There is time for everything in this life. There is even time to believe. Find the time to put your belief in Alicia Adams the current curator of the Spotlight on Directors series now debuting at The John F. Kennedy Center for the Performing Arts. Adams, who is the Vice President of International Programming and Dance, has brought together a series of theatrical features to appear in this festival-style collection, with each running just a few performances in and out of the various houses of The Kennedy Center in the months of March and April. Presenting presently in The Eisenhower Theatre, with its Washington DC debut of Teatro El Público, from Director Carlos Díaz, Antigonón, un contingente épico, a fusion of the renowned epic Antigone with Cuba’s historic and modern day heroes.
The production itself is a jumble of concepts that may have been better served with simplicity. Though it is delivered entirely in Spanish, with English surtitles projected above the performers, there are a great many times throughout the evening where said translations either fall severely behind the speakers or are pushed ahead of the text before its delivered. This adds an unwanted element of confusion to the performance on the whole, detracting from some of the other bizarrely beautiful segments of the production. English Translator Dinorah de Jesus Rodriguez works with Dramaturge and Playwright Rogelio Orizondo to carefully express exacting sentiment from what is being spoken in Spanish to what is being read in English. But like in all language translations, somethings just do not translate well or even at all.
This is addressed by Director Carlos Díaz in the way that he pushes the five performers (Giselda Calero, Daysi Forcade, Luis Manuel Álvarez, Linnett Hernández, and Roberto Espinosa Sebazco) to deliver their text. With great swells of turbulent passion, particularly from the female performers— as they do the majority of the narration and dialogue exchanges in this production— it is easy to understand the emotions and sentiment of what’s being said, even when the translations don’t match up exactly, and especially when the surtitles have lagged behind or jumped ahead of the performers.
Díaz is overly ambitious in everything that he’s presenting with this production. His use of gratuitous nudity in the opening silent interpretive dance routine, which is fascinating to watch in and of itself but appears to have no correlation or connection to the remainder of the work, weakens his blatant use of it and the hyper sexualized overtones of the play later on. There is an imbalance of how Díaz uses nudity in this production, though it is tasteful in the beginning, it ultimately cheapens the effectiveness of his use of it later.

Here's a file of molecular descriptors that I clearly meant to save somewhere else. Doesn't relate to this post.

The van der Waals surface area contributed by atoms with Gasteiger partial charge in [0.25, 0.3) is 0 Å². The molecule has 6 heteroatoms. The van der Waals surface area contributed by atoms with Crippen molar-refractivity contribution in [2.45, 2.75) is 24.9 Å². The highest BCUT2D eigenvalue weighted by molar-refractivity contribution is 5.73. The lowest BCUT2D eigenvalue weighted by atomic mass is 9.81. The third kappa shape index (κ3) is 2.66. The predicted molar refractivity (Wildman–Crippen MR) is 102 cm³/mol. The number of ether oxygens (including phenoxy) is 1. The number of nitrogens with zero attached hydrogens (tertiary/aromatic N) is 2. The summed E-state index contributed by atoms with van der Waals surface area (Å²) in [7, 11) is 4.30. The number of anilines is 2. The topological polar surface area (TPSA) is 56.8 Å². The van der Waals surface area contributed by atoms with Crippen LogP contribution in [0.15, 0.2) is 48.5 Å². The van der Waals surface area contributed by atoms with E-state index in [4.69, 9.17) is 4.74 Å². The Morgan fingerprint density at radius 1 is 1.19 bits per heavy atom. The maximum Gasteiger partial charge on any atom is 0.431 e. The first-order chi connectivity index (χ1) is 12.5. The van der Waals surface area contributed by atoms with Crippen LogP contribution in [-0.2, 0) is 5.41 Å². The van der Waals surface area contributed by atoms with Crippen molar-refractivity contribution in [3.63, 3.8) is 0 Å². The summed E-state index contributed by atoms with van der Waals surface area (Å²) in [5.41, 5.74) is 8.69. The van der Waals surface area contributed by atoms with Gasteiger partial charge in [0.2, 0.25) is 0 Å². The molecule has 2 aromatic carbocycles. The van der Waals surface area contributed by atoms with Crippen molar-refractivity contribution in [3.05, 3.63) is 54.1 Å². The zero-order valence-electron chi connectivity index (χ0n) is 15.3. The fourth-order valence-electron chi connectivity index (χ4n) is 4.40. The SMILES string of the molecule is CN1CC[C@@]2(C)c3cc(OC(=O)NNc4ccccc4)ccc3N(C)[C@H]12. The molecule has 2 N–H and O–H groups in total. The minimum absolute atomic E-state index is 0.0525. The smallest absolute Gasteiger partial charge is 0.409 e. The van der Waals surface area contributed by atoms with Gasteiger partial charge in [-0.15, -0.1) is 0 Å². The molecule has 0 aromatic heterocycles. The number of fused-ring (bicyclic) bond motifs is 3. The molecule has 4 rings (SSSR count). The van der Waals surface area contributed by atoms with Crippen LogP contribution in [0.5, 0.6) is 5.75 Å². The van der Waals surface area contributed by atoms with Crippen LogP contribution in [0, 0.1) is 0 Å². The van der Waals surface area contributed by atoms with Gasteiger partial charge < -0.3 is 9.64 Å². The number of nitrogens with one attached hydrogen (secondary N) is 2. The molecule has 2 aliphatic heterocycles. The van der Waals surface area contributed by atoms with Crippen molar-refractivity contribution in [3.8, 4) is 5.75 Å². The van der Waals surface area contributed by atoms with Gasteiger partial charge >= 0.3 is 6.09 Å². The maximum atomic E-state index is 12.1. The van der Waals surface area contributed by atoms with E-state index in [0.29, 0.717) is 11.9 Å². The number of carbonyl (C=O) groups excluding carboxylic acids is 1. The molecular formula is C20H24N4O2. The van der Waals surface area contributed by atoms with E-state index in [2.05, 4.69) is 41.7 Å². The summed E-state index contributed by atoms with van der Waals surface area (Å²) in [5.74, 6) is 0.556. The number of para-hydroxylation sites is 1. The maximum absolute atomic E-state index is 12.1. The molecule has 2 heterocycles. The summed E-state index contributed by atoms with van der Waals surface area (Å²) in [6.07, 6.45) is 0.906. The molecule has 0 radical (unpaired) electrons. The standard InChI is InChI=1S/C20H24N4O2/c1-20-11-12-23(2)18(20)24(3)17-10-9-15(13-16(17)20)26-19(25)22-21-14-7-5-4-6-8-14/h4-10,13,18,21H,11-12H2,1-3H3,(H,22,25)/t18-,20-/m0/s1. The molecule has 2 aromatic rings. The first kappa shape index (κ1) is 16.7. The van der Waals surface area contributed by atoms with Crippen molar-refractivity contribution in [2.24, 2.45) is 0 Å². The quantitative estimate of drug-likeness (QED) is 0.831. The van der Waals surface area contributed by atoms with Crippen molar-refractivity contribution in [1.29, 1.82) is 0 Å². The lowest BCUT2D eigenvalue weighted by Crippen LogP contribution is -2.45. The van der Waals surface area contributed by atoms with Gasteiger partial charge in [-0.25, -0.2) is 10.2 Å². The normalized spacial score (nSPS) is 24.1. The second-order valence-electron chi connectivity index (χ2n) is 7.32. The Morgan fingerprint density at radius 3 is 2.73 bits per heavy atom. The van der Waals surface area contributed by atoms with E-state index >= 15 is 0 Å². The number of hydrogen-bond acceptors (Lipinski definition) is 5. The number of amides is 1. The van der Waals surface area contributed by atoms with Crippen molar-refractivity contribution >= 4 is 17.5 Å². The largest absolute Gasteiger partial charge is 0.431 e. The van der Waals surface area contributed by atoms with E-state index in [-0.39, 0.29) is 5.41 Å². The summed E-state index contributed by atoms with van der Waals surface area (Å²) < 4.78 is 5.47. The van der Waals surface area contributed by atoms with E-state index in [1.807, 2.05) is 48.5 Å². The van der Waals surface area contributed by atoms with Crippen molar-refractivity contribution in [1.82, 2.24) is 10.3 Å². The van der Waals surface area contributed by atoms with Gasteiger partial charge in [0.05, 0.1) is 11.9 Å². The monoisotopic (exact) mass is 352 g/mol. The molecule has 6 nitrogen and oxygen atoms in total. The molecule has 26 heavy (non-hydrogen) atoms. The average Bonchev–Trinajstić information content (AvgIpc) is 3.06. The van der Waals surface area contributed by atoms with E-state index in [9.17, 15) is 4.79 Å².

Costume Designer Celia Ledón Acosta does craft some astonishing pieces witnessed throughout the performance, but again this becomes a question of “is it better to say more with less?” Some of the pieces, absurd in their nature, though astonishing to marvel over, simply create confusion where either continued nudity or simpler clothing could have more effectively conveyed the various messages that the play is trying to import. Because of Acosta’s outlandish outfits— though to her credit the ‘junk’ costumes with bottles is by far one of the most intriguing— many of the ‘characters’ represented and portrayed become muddled and lost amid the menagerie of colorful clothing.
Óscar Bastansuri, the show’s Lighting Designer, deserves a nod of praise for following a simplistic approach for illuminating the show. Warm but muted side lights keep everything in focus against Set Designer Roberto Ramos Mori’s rather basic scenic backdrop. Mori is a good example of how the abstract notions of design can be presented in a simplistic fashion that enhances rather than detracts from the overall value of the production. Papier mâché texturing along the uprights, which flank a JumboTron projector on either side, display iconic images along with newspaper text to nudge the visual cues down the right path. The video segments used on said large projection screen, are also quite powerful, though again seemed to be a bit out of sync like the surtitles.
Overall the performance had great potential to be a deeply meaningful thing, tying in Cuban cultural heritage, struggles, strife, heroes, and epics with the legend and myth of Antigone. The use of the Greek tragedy as a framing device and connecting point was not expressed clearly enough for this experiment to be considered a success.
Running Time: Approximately 85 minutes with no intermission
Antigonón, un contingente épico plays two performances on Tuesday March 21st and Wednesday March 23rd 2017 in The Eisenhower Theatre as a part of the Spotlight on Directors Series now appearing at The John F. Kennedy Center for the Performing Arts— 2700 F Street NW in Washington, DC. For tickets call the box office at (202) 467-4600 or purchase them online.